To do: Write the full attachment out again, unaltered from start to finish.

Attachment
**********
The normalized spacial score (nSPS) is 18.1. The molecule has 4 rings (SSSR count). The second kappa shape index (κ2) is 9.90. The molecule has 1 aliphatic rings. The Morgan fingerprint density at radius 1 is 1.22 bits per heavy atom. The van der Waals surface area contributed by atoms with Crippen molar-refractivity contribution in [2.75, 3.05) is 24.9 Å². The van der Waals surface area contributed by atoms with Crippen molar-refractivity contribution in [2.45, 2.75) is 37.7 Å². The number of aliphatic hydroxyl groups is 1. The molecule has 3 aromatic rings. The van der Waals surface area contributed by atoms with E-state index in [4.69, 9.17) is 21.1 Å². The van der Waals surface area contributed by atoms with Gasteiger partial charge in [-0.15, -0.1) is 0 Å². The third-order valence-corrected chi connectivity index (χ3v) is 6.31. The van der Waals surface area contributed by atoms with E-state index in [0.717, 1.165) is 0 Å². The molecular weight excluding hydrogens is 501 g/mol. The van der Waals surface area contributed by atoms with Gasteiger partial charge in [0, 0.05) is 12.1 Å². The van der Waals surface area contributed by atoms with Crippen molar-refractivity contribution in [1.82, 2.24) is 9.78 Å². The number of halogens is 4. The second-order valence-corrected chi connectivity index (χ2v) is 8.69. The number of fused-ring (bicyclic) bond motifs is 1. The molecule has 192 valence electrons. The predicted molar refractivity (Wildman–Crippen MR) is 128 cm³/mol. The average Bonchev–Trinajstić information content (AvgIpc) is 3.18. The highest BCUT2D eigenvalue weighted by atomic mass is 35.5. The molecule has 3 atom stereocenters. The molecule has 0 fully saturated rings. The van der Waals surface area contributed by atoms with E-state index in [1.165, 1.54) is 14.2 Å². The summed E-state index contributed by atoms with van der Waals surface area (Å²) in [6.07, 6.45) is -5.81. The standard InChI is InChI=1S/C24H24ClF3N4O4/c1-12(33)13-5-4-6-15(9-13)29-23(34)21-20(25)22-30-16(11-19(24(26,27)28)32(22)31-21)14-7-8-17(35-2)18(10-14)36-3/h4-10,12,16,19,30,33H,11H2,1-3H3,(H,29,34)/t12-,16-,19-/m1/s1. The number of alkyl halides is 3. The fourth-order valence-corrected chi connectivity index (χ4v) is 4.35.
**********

The normalized spacial score (nSPS) is 18.1. The molecule has 4 rings (SSSR count). The second kappa shape index (κ2) is 9.90. The molecule has 1 aliphatic rings. The Morgan fingerprint density at radius 1 is 1.22 bits per heavy atom. The van der Waals surface area contributed by atoms with Crippen molar-refractivity contribution in [2.75, 3.05) is 24.9 Å². The van der Waals surface area contributed by atoms with Crippen molar-refractivity contribution in [2.45, 2.75) is 37.7 Å². The number of aliphatic hydroxyl groups is 1. The molecule has 3 aromatic rings. The van der Waals surface area contributed by atoms with E-state index in [4.69, 9.17) is 21.1 Å². The van der Waals surface area contributed by atoms with Gasteiger partial charge in [-0.15, -0.1) is 0 Å². The third-order valence-corrected chi connectivity index (χ3v) is 6.31. The van der Waals surface area contributed by atoms with E-state index in [0.717, 1.165) is 0 Å². The molecular weight excluding hydrogens is 501 g/mol. The van der Waals surface area contributed by atoms with Gasteiger partial charge in [0, 0.05) is 12.1 Å². The van der Waals surface area contributed by atoms with Crippen molar-refractivity contribution in [1.82, 2.24) is 9.78 Å². The number of halogens is 4. The second-order valence-corrected chi connectivity index (χ2v) is 8.69. The number of fused-ring (bicyclic) bond motifs is 1. The molecule has 192 valence electrons. The predicted molar refractivity (Wildman–Crippen MR) is 128 cm³/mol. The average Bonchev–Trinajstić information content (AvgIpc) is 3.18. The highest BCUT2D eigenvalue weighted by atomic mass is 35.5. The molecule has 3 atom stereocenters. The molecule has 0 fully saturated rings. The van der Waals surface area contributed by atoms with E-state index in [1.165, 1.54) is 14.2 Å². The summed E-state index contributed by atoms with van der Waals surface area (Å²) in [6.07, 6.45) is -5.81. The standard InChI is InChI=1S/C24H24ClF3N4O4/c1-12(33)13-5-4-6-15(9-13)29-23(34)21-20(25)22-30-16(11-19(24(26,27)28)32(22)31-21)14-7-8-17(35-2)18(10-14)36-3/h4-10,12,16,19,30,33H,11H2,1-3H3,(H,29,34)/t12-,16-,19-/m1/s1. The number of alkyl halides is 3. The fourth-order valence-corrected chi connectivity index (χ4v) is 4.35.